Do not presume that just because your competitor is using similar words, colours or phrases that they are automatically infringing your intellectual property.
Do not send any kind of “cease and desist” communication unless you are genuinely intending to proceed with, and substantiate, the claim in court. Be aware that in some cases, if you fail in court, this is enough to establish an “unjustified threat”.
2. Check it out
Check what intellectual property rights you do have. Do you have all your designs, patents and trademarks registered? Are your claims valid in the country that you are asserting them? Just because you have rights in one country, does not mean you have rights in another.
Engage a patent attorney if you are unsure about what rights you have.
3. Play if safe
If you believe that someone is close to infringing your intellectual property, there are some things you can do. You are allowed to notify another party that intellectual property in a particular design, patent or trademark exists.
We recommend getting a lawyer to look over any correspondence you intend to send, as there are scales of what is considered a threat.
What if you receive a cease and desist letter?
1. Don’t panic
Being on the other end of a cease and desist letter can be frightening, especially if the other party is speaking about pursing a claim in court. Remember, these letters are not a summons to court. Take a deep breath and take time to properly assess what is being asked of you. Don’t rush to pull down all your advertising material or respond with a knee-jerk reaction. Such letters should be taken seriously, but there are a variety of options available.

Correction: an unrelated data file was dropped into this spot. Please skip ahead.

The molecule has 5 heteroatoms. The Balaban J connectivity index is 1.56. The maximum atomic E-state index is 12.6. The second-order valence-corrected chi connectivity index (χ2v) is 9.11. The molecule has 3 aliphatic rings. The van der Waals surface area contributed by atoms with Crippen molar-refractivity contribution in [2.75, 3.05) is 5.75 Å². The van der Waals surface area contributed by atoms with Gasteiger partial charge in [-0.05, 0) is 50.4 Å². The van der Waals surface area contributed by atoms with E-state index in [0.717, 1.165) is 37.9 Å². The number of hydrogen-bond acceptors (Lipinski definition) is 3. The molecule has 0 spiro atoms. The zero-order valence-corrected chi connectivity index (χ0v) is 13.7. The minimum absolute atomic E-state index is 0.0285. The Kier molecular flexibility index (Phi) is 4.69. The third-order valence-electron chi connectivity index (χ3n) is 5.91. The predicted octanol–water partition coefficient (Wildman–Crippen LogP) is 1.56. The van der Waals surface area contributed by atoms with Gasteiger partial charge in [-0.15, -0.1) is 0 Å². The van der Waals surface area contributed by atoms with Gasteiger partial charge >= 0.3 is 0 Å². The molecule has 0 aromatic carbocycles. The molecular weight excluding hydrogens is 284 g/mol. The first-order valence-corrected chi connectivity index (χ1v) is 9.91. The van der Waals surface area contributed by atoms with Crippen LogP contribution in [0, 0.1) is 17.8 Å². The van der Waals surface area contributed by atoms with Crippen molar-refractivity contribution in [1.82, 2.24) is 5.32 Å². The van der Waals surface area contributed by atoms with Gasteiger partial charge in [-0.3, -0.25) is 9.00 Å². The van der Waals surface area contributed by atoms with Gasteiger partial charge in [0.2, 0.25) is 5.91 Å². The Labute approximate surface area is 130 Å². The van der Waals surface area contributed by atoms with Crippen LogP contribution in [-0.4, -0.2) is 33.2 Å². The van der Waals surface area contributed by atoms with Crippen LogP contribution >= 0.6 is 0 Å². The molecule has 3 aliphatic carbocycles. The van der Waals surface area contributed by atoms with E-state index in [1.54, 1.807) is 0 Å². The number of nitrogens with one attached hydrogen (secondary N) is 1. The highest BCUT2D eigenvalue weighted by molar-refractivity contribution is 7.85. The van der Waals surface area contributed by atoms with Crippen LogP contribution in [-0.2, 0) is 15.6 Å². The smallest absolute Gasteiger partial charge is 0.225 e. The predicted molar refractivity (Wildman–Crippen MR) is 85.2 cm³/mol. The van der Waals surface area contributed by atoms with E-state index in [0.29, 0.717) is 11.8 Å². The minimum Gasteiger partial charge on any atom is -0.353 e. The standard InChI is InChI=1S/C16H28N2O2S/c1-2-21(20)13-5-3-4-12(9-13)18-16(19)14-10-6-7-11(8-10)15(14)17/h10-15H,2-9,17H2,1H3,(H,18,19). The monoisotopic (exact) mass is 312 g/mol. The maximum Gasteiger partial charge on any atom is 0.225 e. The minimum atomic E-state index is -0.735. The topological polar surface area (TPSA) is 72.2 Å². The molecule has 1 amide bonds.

2. Read the letter
Read their communication care to find out exactly what the other party asking you to do. Are they talking about trademarks? Copyright? Or other contractual matters? Are they asking you to remove certain material? Or are they just asking for information? Do they want a response by a certain date? Do they want you to remove the whole part of something, or just make minor changes?
3. Speak to a lawyer about whether a valid claim exists
Intellectual law can be complicated, with varying spectrums of permitted use. Using similar colours and phrases will not automatically infringe someone’s intellectual property rights.
4. Do nothing
Unfortunately, operating in the public arena opens you up to allowing anyone to contact you. Some people like to act litigiously, just to intimidate you or disrupt your business practices. In these cases, you may elect not to do anything about the letter.
Be careful with this approach, as it carries its own risk if there is a chance you are infringing someone’s copyright.
If there is a chance the claim is valid – address it immediately and do not hide it at the bottom of you to-do-list in the hope that it will go away. In most cases, it usually does not!
After reading the letter and seeking advice, it may be that you decide to comply. This will be the easiest and most cost effective solution. However, you should consider the consequences of doing so. Will you have to change your whole business strategy? Will it cost a lot to make the required changes?